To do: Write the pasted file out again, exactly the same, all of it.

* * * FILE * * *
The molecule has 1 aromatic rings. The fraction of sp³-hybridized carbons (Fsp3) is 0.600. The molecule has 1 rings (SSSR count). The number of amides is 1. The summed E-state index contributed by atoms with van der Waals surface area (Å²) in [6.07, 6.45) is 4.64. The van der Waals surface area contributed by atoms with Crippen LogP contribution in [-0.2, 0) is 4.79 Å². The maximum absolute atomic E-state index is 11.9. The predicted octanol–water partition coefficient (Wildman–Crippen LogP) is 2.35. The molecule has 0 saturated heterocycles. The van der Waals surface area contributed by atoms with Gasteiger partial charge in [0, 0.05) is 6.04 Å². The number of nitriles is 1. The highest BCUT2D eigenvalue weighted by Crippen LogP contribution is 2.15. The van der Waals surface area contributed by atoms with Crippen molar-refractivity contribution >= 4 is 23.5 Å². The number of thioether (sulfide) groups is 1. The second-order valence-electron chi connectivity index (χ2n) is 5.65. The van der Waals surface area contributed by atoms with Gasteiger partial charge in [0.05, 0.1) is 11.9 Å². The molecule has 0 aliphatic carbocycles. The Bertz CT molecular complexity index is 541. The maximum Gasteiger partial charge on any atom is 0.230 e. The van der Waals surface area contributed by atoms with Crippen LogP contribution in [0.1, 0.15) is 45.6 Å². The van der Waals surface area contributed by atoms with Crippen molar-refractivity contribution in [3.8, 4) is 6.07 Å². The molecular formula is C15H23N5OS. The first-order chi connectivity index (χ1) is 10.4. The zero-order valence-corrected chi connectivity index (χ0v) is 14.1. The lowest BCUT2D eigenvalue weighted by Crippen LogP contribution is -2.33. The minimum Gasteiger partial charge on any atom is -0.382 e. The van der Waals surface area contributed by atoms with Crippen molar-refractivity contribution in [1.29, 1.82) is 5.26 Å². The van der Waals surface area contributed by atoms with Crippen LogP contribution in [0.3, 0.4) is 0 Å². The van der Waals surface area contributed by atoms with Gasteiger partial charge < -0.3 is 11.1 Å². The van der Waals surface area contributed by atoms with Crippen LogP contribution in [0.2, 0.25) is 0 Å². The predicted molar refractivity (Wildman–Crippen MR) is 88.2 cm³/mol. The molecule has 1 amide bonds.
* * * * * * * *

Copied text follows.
The molecule has 1 aromatic rings. The fraction of sp³-hybridized carbons (Fsp3) is 0.600. The molecule has 1 rings (SSSR count). The number of amides is 1. The summed E-state index contributed by atoms with van der Waals surface area (Å²) in [6.07, 6.45) is 4.64. The van der Waals surface area contributed by atoms with Crippen LogP contribution in [-0.2, 0) is 4.79 Å². The maximum absolute atomic E-state index is 11.9. The predicted octanol–water partition coefficient (Wildman–Crippen LogP) is 2.35. The molecule has 0 saturated heterocycles. The van der Waals surface area contributed by atoms with Gasteiger partial charge in [0, 0.05) is 6.04 Å². The number of nitriles is 1. The highest BCUT2D eigenvalue weighted by Crippen LogP contribution is 2.15. The van der Waals surface area contributed by atoms with Crippen molar-refractivity contribution >= 4 is 23.5 Å². The number of thioether (sulfide) groups is 1. The second-order valence-electron chi connectivity index (χ2n) is 5.65. The van der Waals surface area contributed by atoms with Gasteiger partial charge in [0.05, 0.1) is 11.9 Å². The molecule has 0 aliphatic carbocycles. The Bertz CT molecular complexity index is 541. The maximum Gasteiger partial charge on any atom is 0.230 e. The van der Waals surface area contributed by atoms with Crippen LogP contribution in [0.1, 0.15) is 45.6 Å². The van der Waals surface area contributed by atoms with Crippen molar-refractivity contribution in [3.8, 4) is 6.07 Å². The molecular formula is C15H23N5OS. The first-order chi connectivity index (χ1) is 10.4. The zero-order valence-corrected chi connectivity index (χ0v) is 14.1. The lowest BCUT2D eigenvalue weighted by Crippen LogP contribution is -2.33. The minimum Gasteiger partial charge on any atom is -0.382 e. The van der Waals surface area contributed by atoms with Crippen molar-refractivity contribution in [1.29, 1.82) is 5.26 Å². The van der Waals surface area contributed by atoms with Crippen LogP contribution in [0.3, 0.4) is 0 Å². The van der Waals surface area contributed by atoms with Gasteiger partial charge < -0.3 is 11.1 Å². The van der Waals surface area contributed by atoms with Crippen LogP contribution in [0.2, 0.25) is 0 Å². The predicted molar refractivity (Wildman–Crippen MR) is 88.2 cm³/mol. The molecule has 1 amide bonds.